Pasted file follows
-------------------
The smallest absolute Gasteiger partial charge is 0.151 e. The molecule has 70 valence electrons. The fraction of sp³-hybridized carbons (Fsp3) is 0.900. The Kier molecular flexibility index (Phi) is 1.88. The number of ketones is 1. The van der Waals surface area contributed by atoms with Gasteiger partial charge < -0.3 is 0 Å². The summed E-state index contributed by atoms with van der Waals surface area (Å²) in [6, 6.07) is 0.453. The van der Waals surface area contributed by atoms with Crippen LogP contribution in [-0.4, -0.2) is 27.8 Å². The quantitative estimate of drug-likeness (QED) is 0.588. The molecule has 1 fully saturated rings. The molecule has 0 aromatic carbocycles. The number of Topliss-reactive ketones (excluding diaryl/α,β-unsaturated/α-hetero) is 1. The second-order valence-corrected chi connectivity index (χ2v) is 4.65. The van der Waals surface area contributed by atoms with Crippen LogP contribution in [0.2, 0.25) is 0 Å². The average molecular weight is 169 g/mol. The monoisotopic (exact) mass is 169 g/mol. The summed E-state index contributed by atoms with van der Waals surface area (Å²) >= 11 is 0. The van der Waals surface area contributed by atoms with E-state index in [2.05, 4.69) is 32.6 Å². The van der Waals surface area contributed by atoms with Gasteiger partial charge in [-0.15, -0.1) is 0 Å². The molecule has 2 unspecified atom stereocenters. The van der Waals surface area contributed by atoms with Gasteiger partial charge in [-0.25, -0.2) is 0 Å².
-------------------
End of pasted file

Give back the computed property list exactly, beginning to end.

The smallest absolute Gasteiger partial charge is 0.151 e. The molecule has 70 valence electrons. The fraction of sp³-hybridized carbons (Fsp3) is 0.900. The Kier molecular flexibility index (Phi) is 1.88. The number of ketones is 1. The van der Waals surface area contributed by atoms with Gasteiger partial charge < -0.3 is 0 Å². The summed E-state index contributed by atoms with van der Waals surface area (Å²) in [6, 6.07) is 0.453. The van der Waals surface area contributed by atoms with Crippen LogP contribution in [-0.4, -0.2) is 27.8 Å². The quantitative estimate of drug-likeness (QED) is 0.588. The molecule has 1 fully saturated rings. The molecule has 0 aromatic carbocycles. The number of Topliss-reactive ketones (excluding diaryl/α,β-unsaturated/α-hetero) is 1. The second-order valence-corrected chi connectivity index (χ2v) is 4.65. The van der Waals surface area contributed by atoms with Crippen LogP contribution in [0.2, 0.25) is 0 Å². The average molecular weight is 169 g/mol. The monoisotopic (exact) mass is 169 g/mol. The summed E-state index contributed by atoms with van der Waals surface area (Å²) >= 11 is 0. The van der Waals surface area contributed by atoms with E-state index in [2.05, 4.69) is 32.6 Å². The van der Waals surface area contributed by atoms with Gasteiger partial charge in [-0.15, -0.1) is 0 Å². The molecule has 2 unspecified atom stereocenters. The van der Waals surface area contributed by atoms with Gasteiger partial charge in [-0.25, -0.2) is 0 Å².